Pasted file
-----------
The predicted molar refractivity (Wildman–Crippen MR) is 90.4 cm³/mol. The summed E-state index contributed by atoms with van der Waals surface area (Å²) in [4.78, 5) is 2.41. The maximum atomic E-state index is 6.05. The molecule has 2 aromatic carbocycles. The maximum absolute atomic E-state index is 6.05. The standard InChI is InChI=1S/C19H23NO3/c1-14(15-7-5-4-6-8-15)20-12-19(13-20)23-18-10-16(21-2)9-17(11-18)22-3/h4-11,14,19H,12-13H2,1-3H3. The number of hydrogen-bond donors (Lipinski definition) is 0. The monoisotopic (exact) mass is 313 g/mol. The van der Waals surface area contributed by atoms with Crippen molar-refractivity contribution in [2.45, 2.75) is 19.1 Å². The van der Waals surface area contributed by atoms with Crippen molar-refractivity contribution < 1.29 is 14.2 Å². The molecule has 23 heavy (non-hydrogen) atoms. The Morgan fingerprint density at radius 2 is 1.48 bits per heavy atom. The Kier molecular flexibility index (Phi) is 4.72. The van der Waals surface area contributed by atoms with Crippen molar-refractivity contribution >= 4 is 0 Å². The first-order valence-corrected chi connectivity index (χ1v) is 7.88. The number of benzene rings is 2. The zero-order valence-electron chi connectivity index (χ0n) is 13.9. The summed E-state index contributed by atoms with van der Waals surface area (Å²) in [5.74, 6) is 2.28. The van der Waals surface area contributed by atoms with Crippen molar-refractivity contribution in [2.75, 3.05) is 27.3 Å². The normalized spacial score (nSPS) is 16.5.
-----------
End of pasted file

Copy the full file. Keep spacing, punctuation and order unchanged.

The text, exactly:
The predicted molar refractivity (Wildman–Crippen MR) is 90.4 cm³/mol. The summed E-state index contributed by atoms with van der Waals surface area (Å²) in [4.78, 5) is 2.41. The maximum atomic E-state index is 6.05. The molecule has 2 aromatic carbocycles. The maximum absolute atomic E-state index is 6.05. The standard InChI is InChI=1S/C19H23NO3/c1-14(15-7-5-4-6-8-15)20-12-19(13-20)23-18-10-16(21-2)9-17(11-18)22-3/h4-11,14,19H,12-13H2,1-3H3. The number of hydrogen-bond donors (Lipinski definition) is 0. The monoisotopic (exact) mass is 313 g/mol. The van der Waals surface area contributed by atoms with Crippen molar-refractivity contribution in [2.45, 2.75) is 19.1 Å². The van der Waals surface area contributed by atoms with Crippen molar-refractivity contribution < 1.29 is 14.2 Å². The molecule has 23 heavy (non-hydrogen) atoms. The Morgan fingerprint density at radius 2 is 1.48 bits per heavy atom. The Kier molecular flexibility index (Phi) is 4.72. The van der Waals surface area contributed by atoms with Crippen molar-refractivity contribution >= 4 is 0 Å². The first-order valence-corrected chi connectivity index (χ1v) is 7.88. The number of benzene rings is 2. The zero-order valence-electron chi connectivity index (χ0n) is 13.9. The summed E-state index contributed by atoms with van der Waals surface area (Å²) in [5.74, 6) is 2.28. The van der Waals surface area contributed by atoms with Crippen molar-refractivity contribution in [2.75, 3.05) is 27.3 Å². The normalized spacial score (nSPS) is 16.5.